Mobile Commerce - Vaimo Accelerate
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July 18, 2019

Desktop is Dead — Long Live Mobile!

Stephen Hill
Stephen Hill
With over 10 years' experience working in eCommerce, Stephen works for Vaimo's Strategy & Consulting Department, helping clients grow through data-driven approaches. Having worked both agency side and client side, he's got a wealth of experience with a range of eCommerce tactics.
Mobile Commerce - Vaimo Accelerate

67% of the world now owns a mobile phone (Source: Statista). And the number of mobile users is expected to pass the five billion mark in 2020 — making it one of the technologies with the fastest adoption rates in human history.


Percentage of all global web pages served to mobile phones 2009-2018

Screenshot 2019-07-18 at 11.25.21Figures show the unprecedented growth in mobile in the last decade


Plus, as a result of these sales, global mobile data traffic is projected to increase by 750% from 2016 to 2022 too (Source: MarketingLand).

This growth will be spread evenly across the world, and roughly 50% of this new traffic will be driven by video content alone — so get ready!

Accordingly, with the adoption of all these new smart devices, the share of mobile commerce in all eCommerce is expected to rise to 75% by 2022 as well (Source: Statista). It’s the emerging markets where the majority of the eCommerce growth is expected. India, South East Asia & Latin America being earmarked as the booming transaction hot spots.

 

So what’s changed?

Long gone are the days when mobile used to be an asset of the privileged classes. There’s now substantial competition between companies and prices have tumbled accordingly. A fully-featured smartphone is now yours to buy from as little as $100. As a result, the desktop, laptop and tablet markets have seen a slow and steady decline since the mobile boom of 2012.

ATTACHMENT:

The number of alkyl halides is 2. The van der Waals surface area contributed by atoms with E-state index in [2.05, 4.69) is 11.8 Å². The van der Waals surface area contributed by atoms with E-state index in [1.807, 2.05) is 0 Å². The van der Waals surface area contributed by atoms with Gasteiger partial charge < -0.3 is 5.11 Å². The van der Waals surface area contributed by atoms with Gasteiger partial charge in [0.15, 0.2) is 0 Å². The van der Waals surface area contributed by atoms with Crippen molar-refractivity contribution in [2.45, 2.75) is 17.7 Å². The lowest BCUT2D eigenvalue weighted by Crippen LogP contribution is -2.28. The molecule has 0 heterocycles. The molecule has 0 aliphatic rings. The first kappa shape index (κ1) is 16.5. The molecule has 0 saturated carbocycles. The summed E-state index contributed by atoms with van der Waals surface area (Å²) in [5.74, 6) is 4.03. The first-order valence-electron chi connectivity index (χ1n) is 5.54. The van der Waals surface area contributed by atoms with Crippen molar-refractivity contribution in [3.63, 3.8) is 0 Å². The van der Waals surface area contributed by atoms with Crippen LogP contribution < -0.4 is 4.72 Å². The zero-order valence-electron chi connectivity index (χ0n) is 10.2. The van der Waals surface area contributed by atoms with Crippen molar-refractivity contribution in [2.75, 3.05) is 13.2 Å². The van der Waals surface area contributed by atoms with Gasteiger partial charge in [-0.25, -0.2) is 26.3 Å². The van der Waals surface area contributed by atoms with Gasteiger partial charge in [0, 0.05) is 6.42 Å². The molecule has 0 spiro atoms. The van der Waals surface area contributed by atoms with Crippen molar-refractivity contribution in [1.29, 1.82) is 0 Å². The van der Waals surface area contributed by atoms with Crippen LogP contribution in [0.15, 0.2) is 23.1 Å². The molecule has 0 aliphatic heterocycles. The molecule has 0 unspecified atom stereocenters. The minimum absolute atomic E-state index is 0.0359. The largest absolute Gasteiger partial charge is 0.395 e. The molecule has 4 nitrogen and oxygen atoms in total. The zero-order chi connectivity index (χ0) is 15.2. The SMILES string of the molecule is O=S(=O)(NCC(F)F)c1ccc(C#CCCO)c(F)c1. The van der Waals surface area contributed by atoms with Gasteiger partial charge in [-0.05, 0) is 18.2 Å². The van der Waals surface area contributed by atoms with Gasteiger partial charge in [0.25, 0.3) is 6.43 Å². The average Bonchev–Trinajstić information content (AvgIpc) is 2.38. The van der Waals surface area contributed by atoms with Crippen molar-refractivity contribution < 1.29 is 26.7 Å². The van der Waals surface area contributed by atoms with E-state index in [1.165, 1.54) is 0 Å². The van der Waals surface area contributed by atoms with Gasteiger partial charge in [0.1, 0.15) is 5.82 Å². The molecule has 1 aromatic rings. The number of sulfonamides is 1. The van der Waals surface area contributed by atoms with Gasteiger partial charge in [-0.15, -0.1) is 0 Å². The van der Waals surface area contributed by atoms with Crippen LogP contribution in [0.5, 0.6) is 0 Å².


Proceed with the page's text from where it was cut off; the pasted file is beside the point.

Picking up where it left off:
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The technologies related to smartphones, be it in software or hardware, are developing rapidly year on year. Phones with bigger screens enhance the experience, and the latest processors mean it’s now unlikely to encounter frustrating delays when browsing or using applications.

More importantly, the pocket-friendly nature of the device means its available 24/7 (unlike the tablet, laptop & desktop). Most people don’t leave home without it and now feel a sense of dread when it’s misplaced or forgotten. The mobile phone is not going anywhere (unless it’s in your pocket!).

The youth of today use smartphones for simply passing time and maintaining their social standard. The instant gratification generation has expectations of being able to browse or shop at any point in time — and this can only really be satisfied with mobile. With a mobile phone in hand, internet access is a must and this feeling of disconnection when it’s not there is becoming the norm. Internet addiction disorder is a real thing!

 

M-commerce?

Consumers always used to wait to reach their computer to make a purchase, but now we just can’t wait… and we don’t have to! Along with the newly affordable prices for feature-rich mobile devices, there is also an increasing comfort in spending money online, which means mobile transactions are outweighing everything else in most verticals.

With the average smartphone screen size now approaching 6 inches, mobile usage pattern has completely changed. Online shopping is one of the major trends and beneficiaries set by these bigger screens.

Improvements over the last 5 years in mobile UI have seen the size, shape, padding, use of colour, etc all adapting and dramatically improving the general usability on small screen devices. This is in conjunction with the removal of clutter and giving users visual feedback, which has led to a much-increased confidence in successful browsing and purchasing online.

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Single-click checkout options are one of the new prominent features that mobile shopping has embraced. Anyone who has managed to use Apple Pay or Google Pay on an eCommerce site — checking out using their fingerprint — will testify that it instantly feels like the future. The glorious and labourious past of having to enter the delivery address, billing address and credit card details feels embarrassingly archaic almost immediately.

One example which highlights the world’s movement towards mobile is Flipkart, one of India's largest e-retailers, who wasn't even offering discounts to desktop users during its Diwali sale. To find a bargain, users had to download the company's app. Building on this precedent, Myntra, (a fashion portal owned by Flipkart), went even further, and actually closed its desktop and mobile websites. It's now an app-only service — just like Uber. So, India is transitioning from a mobile-first to a mobile-only country. This undoubtedly puts them at the leading edge of a global trend.

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At present, the thought of buying a car or a house through a phone still seems unlikely. But in another decade, and if things continue at the current pace — it might not seem that odd at all...

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